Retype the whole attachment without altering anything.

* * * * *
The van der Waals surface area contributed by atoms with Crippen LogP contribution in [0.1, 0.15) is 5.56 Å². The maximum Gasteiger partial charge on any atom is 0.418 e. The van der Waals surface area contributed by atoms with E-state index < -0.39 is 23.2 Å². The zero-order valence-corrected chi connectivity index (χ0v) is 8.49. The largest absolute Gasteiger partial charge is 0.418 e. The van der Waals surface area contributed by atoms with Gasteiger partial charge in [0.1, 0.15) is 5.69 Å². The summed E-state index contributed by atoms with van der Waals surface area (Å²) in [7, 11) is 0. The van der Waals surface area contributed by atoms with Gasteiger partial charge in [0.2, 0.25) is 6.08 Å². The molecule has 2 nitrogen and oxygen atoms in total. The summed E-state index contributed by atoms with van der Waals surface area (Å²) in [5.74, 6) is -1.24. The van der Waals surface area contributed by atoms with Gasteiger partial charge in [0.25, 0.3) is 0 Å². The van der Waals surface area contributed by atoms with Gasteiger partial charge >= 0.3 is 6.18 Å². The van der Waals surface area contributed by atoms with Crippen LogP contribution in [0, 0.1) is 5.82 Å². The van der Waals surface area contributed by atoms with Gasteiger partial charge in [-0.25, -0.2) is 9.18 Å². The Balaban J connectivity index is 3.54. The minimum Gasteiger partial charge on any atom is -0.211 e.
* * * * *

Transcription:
The van der Waals surface area contributed by atoms with Crippen LogP contribution in [0.1, 0.15) is 5.56 Å². The maximum Gasteiger partial charge on any atom is 0.418 e. The van der Waals surface area contributed by atoms with E-state index < -0.39 is 23.2 Å². The zero-order valence-corrected chi connectivity index (χ0v) is 8.49. The largest absolute Gasteiger partial charge is 0.418 e. The van der Waals surface area contributed by atoms with Gasteiger partial charge in [0.1, 0.15) is 5.69 Å². The summed E-state index contributed by atoms with van der Waals surface area (Å²) in [7, 11) is 0. The van der Waals surface area contributed by atoms with Gasteiger partial charge in [0.2, 0.25) is 6.08 Å². The molecule has 2 nitrogen and oxygen atoms in total. The summed E-state index contributed by atoms with van der Waals surface area (Å²) in [5.74, 6) is -1.24. The van der Waals surface area contributed by atoms with Gasteiger partial charge in [0.25, 0.3) is 0 Å². The van der Waals surface area contributed by atoms with Gasteiger partial charge >= 0.3 is 6.18 Å². The van der Waals surface area contributed by atoms with Crippen LogP contribution in [0, 0.1) is 5.82 Å². The van der Waals surface area contributed by atoms with Gasteiger partial charge in [-0.25, -0.2) is 9.18 Å². The Balaban J connectivity index is 3.54. The minimum Gasteiger partial charge on any atom is -0.211 e.